Sharing Scripture for August 18 – 24
[symple_heading style=”” title=”The Least of These” type=”h1″ font_size=”40″ text_align=”center” margin_top=”0″ margin_bottom=”30″ color=”undefined” icon_left=”” icon_right=””]
This is a tool for you to use if you lead a Sabbath School (SS) class or small group. It is keyed to the Bible texts used in the current week’s Adult SS Lesson and includes a brief story from current news you can use to introduce the discussion and then a series of discussion questions in a relational pattern designed to build fellowship and spiritual reflection.
For use: Aug 19 – 24
Texts: Matthew 5:2-16, 38-48; Romans 12:20, 21; Luke 16:19-31; 12:13-21; Matthew 25:31-46
Gary Parmentier and his family are on the hunt to find the mystery man who helped save his life earlier this month.
Parmentier broke his neck while body surfing along a Massachusetts beach. Paralyzed, he called for help whenever a wave pushed him to the surface. A middle-aged man wearing dark swim trunks came to his rescue. Once back on shore, the Good Samaritan left Parmentier with lifeguards and disappeared. Over 11,000 people have shared a Facebook post pleading for information about the man. 
The Samaritan that Jesus referred to not only helped someone in need, but he helped someone who probably despised him. We often think of “the least of these” as the poor and disadvantaged who are glad for our help—the hungry, naked, and imprisoned. In many cases today, however, those we least esteem are those who promote a political or religious agenda that we disagree with, or wear the sports jersey of our hated rival! Could it be that today we need to rethink who are really the least in our own eyes?
Jesus taught us to be less concerned about others’ belief systems and more concerned about the welfare of our fellow humans. He told the story of the Good Samaritan in answer to the lawyer’s question “Who is my neighbor?” As a good legalist, the lawyer expected that Jesus would commend him for caring for his friends and immediate neighbors. Jesus turned that notion on its head when he revealed the hero of the story to be a despised foreigner, and our neighbors to be people we don’t necessarily like.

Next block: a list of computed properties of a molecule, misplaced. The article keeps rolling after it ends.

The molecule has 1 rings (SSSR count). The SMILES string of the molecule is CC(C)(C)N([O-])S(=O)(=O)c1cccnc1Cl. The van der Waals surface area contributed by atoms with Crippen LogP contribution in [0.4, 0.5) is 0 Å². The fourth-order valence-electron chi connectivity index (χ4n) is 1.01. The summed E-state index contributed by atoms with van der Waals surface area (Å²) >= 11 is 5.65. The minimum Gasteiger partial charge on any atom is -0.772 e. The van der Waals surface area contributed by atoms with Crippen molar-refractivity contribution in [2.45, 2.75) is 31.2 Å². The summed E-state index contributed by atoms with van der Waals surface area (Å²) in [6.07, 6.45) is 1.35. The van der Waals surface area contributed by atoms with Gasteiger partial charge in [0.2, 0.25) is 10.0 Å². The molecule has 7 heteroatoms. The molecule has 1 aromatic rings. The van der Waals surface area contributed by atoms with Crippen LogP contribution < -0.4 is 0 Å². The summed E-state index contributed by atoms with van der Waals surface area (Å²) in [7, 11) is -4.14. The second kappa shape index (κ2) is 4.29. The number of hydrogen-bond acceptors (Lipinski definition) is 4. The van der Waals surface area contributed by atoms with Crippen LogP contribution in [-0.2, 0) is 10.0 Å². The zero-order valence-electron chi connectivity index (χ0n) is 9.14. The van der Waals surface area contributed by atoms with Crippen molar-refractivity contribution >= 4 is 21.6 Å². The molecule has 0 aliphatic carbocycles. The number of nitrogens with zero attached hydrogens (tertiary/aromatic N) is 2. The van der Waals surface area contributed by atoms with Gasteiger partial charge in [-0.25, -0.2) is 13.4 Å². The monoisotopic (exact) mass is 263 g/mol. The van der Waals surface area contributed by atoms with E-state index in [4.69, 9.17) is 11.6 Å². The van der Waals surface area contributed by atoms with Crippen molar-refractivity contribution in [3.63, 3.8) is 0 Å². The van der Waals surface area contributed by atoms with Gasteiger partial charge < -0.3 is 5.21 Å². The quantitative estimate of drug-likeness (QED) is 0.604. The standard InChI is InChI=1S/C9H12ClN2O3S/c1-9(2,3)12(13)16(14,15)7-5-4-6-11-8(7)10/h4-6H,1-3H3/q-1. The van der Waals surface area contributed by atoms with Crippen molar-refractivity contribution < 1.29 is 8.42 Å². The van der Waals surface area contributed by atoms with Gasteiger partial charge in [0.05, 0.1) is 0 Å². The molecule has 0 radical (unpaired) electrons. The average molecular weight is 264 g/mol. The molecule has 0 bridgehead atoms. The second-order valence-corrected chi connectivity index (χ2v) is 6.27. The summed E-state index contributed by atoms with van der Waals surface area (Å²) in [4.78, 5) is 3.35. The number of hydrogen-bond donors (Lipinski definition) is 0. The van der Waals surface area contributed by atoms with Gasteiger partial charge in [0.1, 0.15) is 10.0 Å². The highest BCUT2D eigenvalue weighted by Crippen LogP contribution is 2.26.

Jesus also included the poor and disadvantaged in his description of “the least of these.” The disciples wanted to know the prophetic signs of the coming destruction of Jerusalem and his return. Jesus responded with some generic descriptions of current events that can apply to any time in earth’s history—when have there not been earthquakes, wars, and famines? His main point was: Don’t wait to get worked up over current events; be ready at all times. Then Jesus explained how we can be ready: Focus our time and energy on caring for the least of Jesus’ brothers and sisters. When we care for them—even if they are the fans of our cross-state rivals—we are caring for him.
[symple_divider style=”solid” margin_top=”20″ margin_bottom=”10″]
Connecting: Have you ever been one of the least of these—unemployed, homeless, hungry, or imprisoned? Those who choose, briefly share your circumstances. How did you overcome that situation? Did someone come to your aid? Are you surprised to hear some of these stories from your group members?
Sharing: Which do you see as the most important commodity that those who are well-situated can share with those in need?
- Proper nutrition
- Educational opportunities
Applying: What is your congregation doing to assist “the least of these” in your community? How can you be more effective in these ministries? Brainstorm ways that your group can help make even a small difference.
Valuing: Take a personal inventory of those you least esteem. Why do you think you look down on these people? Pray that God will help you always see beyond what we typically perceive on the surface and regard others through the eyes of heaven.